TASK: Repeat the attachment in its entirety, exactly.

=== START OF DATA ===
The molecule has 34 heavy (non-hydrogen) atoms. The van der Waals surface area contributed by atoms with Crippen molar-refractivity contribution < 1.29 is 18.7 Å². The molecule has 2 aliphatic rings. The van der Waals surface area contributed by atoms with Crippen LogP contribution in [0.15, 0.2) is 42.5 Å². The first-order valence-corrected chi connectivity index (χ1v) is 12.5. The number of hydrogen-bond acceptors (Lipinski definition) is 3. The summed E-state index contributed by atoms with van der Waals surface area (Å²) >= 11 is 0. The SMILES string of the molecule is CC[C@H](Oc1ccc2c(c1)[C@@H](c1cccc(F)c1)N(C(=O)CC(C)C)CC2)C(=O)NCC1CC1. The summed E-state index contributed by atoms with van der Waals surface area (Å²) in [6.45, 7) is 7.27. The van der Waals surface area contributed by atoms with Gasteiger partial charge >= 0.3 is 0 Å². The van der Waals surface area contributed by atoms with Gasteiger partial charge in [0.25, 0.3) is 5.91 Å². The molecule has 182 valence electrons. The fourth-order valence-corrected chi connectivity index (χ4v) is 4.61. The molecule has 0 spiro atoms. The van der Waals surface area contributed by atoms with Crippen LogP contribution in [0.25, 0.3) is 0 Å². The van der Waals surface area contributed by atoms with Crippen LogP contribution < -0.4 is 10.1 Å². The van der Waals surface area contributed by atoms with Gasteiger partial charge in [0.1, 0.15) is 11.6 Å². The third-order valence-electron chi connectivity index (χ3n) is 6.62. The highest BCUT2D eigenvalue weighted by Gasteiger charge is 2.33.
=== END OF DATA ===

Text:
The molecule has 34 heavy (non-hydrogen) atoms. The van der Waals surface area contributed by atoms with Crippen molar-refractivity contribution < 1.29 is 18.7 Å². The molecule has 2 aliphatic rings. The van der Waals surface area contributed by atoms with Crippen LogP contribution in [0.15, 0.2) is 42.5 Å². The first-order valence-corrected chi connectivity index (χ1v) is 12.5. The number of hydrogen-bond acceptors (Lipinski definition) is 3. The summed E-state index contributed by atoms with van der Waals surface area (Å²) >= 11 is 0. The SMILES string of the molecule is CC[C@H](Oc1ccc2c(c1)[C@@H](c1cccc(F)c1)N(C(=O)CC(C)C)CC2)C(=O)NCC1CC1. The summed E-state index contributed by atoms with van der Waals surface area (Å²) in [6.45, 7) is 7.27. The van der Waals surface area contributed by atoms with Gasteiger partial charge >= 0.3 is 0 Å². The van der Waals surface area contributed by atoms with Gasteiger partial charge in [0.25, 0.3) is 5.91 Å². The molecule has 182 valence electrons. The fourth-order valence-corrected chi connectivity index (χ4v) is 4.61. The molecule has 0 spiro atoms. The van der Waals surface area contributed by atoms with Crippen LogP contribution in [0.25, 0.3) is 0 Å². The van der Waals surface area contributed by atoms with Crippen LogP contribution < -0.4 is 10.1 Å². The van der Waals surface area contributed by atoms with Gasteiger partial charge in [0.1, 0.15) is 11.6 Å². The third-order valence-electron chi connectivity index (χ3n) is 6.62. The highest BCUT2D eigenvalue weighted by Gasteiger charge is 2.33.